What haters?

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    Re: Quick Question on SLAM

    Quote Originally Posted by Swampwoman View Post
    Felipe!

    Sammy, the theoretical process isn't new, but the details/criteria for execution are more dialed in
    1. FC:CYA ratio is critical, and without knowing it, one is winking in the dark (you may think you know what you're doing bu the algae doesn't). This ratio is the science behind TFP, and the former lack of adopting this science is what caused frequent failure of "shocking" per pool store advice.

    Example: "shocking" at 10 with CYA at 100 is most definitely winking in the dark

    2. Testing criteria and calculations are specific and performed with FAS-DPD so that the parameters for success can be predictable.

    - Exactly. But most folks subjected to poolstore voodoo don't know this Good on you that you did
    Couple things..

    When I started maintaining pools with my dad there was no CyA to consider. We chlorinated. Today there is and I'm glad I found this site and also some of the independent researching I've been doing. That is where I've come to the conclusion that the putting FC at 7.5% of CyA is actually right on the line, well just above the line, of the bacteria kill rate. This is way I'm going to go a bit higher than that, maybe around 10%.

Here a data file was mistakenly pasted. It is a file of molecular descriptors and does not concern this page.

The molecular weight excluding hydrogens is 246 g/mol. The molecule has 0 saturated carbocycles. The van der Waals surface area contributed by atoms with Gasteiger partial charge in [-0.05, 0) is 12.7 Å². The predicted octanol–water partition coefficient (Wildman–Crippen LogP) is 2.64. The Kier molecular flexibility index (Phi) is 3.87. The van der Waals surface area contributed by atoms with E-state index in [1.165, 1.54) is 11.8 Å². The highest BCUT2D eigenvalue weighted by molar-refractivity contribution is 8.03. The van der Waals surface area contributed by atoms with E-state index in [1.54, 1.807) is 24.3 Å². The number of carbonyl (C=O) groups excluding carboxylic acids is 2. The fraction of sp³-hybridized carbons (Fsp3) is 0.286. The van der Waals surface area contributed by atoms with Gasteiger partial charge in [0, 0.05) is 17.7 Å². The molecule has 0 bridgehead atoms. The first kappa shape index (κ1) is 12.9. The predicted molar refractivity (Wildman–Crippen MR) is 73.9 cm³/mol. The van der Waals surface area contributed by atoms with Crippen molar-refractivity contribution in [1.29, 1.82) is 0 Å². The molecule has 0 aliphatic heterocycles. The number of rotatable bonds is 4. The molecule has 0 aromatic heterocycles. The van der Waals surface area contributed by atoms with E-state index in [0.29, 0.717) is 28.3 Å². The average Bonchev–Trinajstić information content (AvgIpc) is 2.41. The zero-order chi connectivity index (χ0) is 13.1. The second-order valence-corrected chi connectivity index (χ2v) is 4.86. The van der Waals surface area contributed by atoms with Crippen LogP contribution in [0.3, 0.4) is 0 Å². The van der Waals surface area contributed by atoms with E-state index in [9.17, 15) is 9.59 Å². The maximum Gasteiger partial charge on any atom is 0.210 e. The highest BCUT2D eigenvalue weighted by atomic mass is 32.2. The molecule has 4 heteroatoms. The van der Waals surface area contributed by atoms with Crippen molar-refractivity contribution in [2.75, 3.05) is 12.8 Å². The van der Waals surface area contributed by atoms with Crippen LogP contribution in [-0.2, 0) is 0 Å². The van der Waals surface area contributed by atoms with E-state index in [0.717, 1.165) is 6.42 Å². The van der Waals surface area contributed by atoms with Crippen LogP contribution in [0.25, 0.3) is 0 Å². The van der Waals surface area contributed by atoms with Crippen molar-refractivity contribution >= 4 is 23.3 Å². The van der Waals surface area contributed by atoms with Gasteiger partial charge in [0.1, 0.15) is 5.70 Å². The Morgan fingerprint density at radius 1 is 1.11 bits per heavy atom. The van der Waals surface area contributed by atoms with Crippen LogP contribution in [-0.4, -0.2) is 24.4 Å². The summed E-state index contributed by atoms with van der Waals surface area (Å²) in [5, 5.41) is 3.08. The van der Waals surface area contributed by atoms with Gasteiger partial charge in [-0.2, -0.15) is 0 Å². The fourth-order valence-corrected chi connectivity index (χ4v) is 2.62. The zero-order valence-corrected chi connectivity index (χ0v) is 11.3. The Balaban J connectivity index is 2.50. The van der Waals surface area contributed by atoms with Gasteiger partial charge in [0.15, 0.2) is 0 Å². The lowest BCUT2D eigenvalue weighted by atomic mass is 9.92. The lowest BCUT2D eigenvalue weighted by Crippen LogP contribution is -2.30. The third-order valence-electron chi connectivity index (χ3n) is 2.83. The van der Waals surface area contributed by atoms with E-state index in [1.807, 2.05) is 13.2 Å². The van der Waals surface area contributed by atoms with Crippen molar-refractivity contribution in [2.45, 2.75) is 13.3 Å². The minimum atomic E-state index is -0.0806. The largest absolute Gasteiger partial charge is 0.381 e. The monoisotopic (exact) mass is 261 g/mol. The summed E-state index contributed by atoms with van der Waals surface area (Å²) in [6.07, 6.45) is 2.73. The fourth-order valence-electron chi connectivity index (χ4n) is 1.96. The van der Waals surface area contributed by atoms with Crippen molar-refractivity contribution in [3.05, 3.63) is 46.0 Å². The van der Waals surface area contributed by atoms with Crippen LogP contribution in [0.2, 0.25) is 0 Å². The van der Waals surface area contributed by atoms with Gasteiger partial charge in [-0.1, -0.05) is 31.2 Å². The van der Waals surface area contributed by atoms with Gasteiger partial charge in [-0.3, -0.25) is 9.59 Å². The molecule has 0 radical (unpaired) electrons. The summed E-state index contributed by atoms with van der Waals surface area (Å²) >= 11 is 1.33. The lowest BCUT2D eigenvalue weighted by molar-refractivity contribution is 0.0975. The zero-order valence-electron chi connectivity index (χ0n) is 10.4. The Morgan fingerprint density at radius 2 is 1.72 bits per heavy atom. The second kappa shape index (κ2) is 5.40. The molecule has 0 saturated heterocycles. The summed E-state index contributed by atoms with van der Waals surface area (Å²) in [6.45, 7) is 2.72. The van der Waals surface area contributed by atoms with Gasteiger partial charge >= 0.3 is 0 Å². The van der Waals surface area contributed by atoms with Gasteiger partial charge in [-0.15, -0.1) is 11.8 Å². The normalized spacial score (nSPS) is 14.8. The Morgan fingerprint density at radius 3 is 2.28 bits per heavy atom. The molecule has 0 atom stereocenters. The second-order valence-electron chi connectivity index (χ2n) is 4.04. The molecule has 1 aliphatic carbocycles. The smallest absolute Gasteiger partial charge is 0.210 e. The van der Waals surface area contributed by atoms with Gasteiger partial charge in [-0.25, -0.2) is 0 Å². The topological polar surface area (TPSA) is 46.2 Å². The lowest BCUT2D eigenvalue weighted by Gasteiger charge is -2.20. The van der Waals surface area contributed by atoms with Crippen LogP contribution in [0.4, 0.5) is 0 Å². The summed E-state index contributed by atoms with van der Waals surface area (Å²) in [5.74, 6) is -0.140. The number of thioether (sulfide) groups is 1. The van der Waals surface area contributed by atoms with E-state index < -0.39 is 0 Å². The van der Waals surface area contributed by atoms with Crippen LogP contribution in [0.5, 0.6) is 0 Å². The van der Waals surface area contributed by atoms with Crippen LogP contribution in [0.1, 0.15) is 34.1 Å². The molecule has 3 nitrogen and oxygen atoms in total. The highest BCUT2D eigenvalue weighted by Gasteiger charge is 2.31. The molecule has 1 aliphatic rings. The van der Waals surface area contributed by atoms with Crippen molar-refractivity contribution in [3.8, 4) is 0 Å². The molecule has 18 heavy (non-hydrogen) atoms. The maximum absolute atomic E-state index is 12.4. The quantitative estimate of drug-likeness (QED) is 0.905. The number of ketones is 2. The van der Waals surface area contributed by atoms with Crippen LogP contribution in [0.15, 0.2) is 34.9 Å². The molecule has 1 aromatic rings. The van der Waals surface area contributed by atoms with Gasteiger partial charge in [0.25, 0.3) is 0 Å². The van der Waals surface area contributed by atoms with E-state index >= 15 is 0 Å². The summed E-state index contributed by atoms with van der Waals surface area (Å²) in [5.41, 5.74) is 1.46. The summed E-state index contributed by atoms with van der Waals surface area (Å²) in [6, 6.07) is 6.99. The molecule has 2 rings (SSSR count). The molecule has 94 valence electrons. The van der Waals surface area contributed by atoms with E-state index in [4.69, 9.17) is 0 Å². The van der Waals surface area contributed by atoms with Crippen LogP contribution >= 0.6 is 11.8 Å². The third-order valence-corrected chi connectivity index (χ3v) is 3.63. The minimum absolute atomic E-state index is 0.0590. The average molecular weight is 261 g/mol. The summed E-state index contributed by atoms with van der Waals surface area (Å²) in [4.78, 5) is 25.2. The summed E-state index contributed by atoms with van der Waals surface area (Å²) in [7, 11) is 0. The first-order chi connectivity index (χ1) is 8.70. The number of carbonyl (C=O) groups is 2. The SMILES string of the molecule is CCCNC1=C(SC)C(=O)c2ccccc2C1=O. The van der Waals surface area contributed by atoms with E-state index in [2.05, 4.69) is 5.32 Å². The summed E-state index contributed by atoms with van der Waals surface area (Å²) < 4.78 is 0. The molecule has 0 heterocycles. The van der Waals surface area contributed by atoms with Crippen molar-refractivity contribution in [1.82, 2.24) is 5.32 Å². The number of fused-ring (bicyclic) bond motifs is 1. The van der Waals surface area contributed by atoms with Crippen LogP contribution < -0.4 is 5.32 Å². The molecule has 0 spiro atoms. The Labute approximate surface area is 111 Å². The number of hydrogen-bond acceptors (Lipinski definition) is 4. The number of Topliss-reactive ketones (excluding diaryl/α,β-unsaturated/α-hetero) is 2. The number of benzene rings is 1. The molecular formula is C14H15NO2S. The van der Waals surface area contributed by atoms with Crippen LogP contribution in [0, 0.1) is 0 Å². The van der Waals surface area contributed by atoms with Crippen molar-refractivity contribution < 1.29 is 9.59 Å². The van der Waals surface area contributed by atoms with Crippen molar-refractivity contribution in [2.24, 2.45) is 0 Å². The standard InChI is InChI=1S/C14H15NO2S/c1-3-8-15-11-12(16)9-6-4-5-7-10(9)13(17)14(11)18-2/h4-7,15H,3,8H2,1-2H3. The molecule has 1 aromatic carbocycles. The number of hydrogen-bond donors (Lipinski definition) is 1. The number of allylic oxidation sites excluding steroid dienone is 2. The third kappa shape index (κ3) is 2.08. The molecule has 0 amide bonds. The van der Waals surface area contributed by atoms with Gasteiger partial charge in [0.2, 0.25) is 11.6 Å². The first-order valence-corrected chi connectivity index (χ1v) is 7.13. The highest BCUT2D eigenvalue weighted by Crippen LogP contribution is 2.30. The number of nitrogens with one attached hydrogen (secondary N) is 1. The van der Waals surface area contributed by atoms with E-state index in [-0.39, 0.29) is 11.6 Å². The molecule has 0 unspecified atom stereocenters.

I never got caught up in pool store voodoo because I learned the old way how to maintain a pool and am putting the new (CyA) into that old way. If you do it right, you don't need anything else in your pool. My dad taught me that decades ago.

    I actually was at Leslie's today because they actually have the best price for MA and heard the peeps in there complaining about their pools. I told them to take a look here before putting any of that dry chlorine in the pool or any of the other things they were being pool stored with. Hopefully they'll listen. The Muriatic Acid and Sodium Hypochlorite is nowhere to be readily found there but all sorts of other potions are, some of which don't even say what is in them. I never really looked before today because all I ever got there was maybe a pole for the brush/rake and miscellaneous whatevers if we didn't have time to order on line.

    I was using a service until recently and didn't buy MA either so I didn't even go in for that. The guy I had wasn't bad, I mean our pool was clean and sanitary but it just wasn't right. He was over-chlorinating and under conditioning which was costing me a bit more than his monthly fee in wear on my salt cell.